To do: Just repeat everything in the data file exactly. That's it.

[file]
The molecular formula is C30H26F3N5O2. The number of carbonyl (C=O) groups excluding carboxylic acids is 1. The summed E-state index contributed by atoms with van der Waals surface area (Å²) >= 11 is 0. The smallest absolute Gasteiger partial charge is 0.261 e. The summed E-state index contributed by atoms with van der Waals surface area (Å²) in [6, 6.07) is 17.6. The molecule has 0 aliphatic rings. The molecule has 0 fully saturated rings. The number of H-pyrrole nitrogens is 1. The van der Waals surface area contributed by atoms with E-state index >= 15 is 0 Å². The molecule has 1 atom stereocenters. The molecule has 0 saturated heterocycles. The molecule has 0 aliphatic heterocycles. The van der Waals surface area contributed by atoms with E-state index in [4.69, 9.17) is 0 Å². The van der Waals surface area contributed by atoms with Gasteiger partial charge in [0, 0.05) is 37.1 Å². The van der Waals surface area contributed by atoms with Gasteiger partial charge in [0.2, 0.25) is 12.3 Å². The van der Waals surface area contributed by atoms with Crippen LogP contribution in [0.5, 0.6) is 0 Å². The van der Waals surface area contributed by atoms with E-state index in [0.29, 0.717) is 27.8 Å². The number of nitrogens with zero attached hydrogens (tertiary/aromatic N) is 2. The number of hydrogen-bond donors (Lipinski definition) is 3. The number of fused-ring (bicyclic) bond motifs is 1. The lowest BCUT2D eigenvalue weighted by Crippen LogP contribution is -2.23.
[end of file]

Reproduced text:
The molecular formula is C30H26F3N5O2. The number of carbonyl (C=O) groups excluding carboxylic acids is 1. The summed E-state index contributed by atoms with van der Waals surface area (Å²) >= 11 is 0. The smallest absolute Gasteiger partial charge is 0.261 e. The summed E-state index contributed by atoms with van der Waals surface area (Å²) in [6, 6.07) is 17.6. The molecule has 0 aliphatic rings. The molecule has 0 fully saturated rings. The number of H-pyrrole nitrogens is 1. The van der Waals surface area contributed by atoms with E-state index >= 15 is 0 Å². The molecule has 1 atom stereocenters. The molecule has 0 saturated heterocycles. The molecule has 0 aliphatic heterocycles. The van der Waals surface area contributed by atoms with E-state index in [4.69, 9.17) is 0 Å². The van der Waals surface area contributed by atoms with Gasteiger partial charge in [0, 0.05) is 37.1 Å². The van der Waals surface area contributed by atoms with Gasteiger partial charge in [0.2, 0.25) is 12.3 Å². The van der Waals surface area contributed by atoms with Crippen LogP contribution in [0.5, 0.6) is 0 Å². The van der Waals surface area contributed by atoms with E-state index in [0.29, 0.717) is 27.8 Å². The number of nitrogens with zero attached hydrogens (tertiary/aromatic N) is 2. The number of hydrogen-bond donors (Lipinski definition) is 3. The number of fused-ring (bicyclic) bond motifs is 1. The lowest BCUT2D eigenvalue weighted by Crippen LogP contribution is -2.23.